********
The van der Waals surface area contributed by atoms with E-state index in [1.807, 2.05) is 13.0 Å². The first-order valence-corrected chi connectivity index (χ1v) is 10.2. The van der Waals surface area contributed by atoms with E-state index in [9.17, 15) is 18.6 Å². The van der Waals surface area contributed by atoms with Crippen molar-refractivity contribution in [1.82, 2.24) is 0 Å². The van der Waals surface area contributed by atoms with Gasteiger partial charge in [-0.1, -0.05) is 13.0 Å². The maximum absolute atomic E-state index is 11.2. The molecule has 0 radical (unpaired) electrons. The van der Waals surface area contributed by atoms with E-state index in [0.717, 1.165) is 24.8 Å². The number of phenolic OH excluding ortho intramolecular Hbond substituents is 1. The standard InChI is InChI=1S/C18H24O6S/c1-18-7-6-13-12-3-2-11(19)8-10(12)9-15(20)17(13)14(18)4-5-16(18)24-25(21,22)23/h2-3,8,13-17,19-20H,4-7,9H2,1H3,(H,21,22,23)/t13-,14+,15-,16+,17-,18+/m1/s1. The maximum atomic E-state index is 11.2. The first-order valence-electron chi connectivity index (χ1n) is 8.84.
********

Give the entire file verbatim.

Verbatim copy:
The van der Waals surface area contributed by atoms with E-state index in [1.807, 2.05) is 13.0 Å². The first-order valence-corrected chi connectivity index (χ1v) is 10.2. The van der Waals surface area contributed by atoms with E-state index in [9.17, 15) is 18.6 Å². The van der Waals surface area contributed by atoms with Crippen molar-refractivity contribution in [1.82, 2.24) is 0 Å². The van der Waals surface area contributed by atoms with Gasteiger partial charge in [-0.1, -0.05) is 13.0 Å². The maximum absolute atomic E-state index is 11.2. The molecule has 0 radical (unpaired) electrons. The van der Waals surface area contributed by atoms with E-state index in [0.717, 1.165) is 24.8 Å². The number of phenolic OH excluding ortho intramolecular Hbond substituents is 1. The standard InChI is InChI=1S/C18H24O6S/c1-18-7-6-13-12-3-2-11(19)8-10(12)9-15(20)17(13)14(18)4-5-16(18)24-25(21,22)23/h2-3,8,13-17,19-20H,4-7,9H2,1H3,(H,21,22,23)/t13-,14+,15-,16+,17-,18+/m1/s1. The maximum atomic E-state index is 11.2. The first-order valence-electron chi connectivity index (χ1n) is 8.84.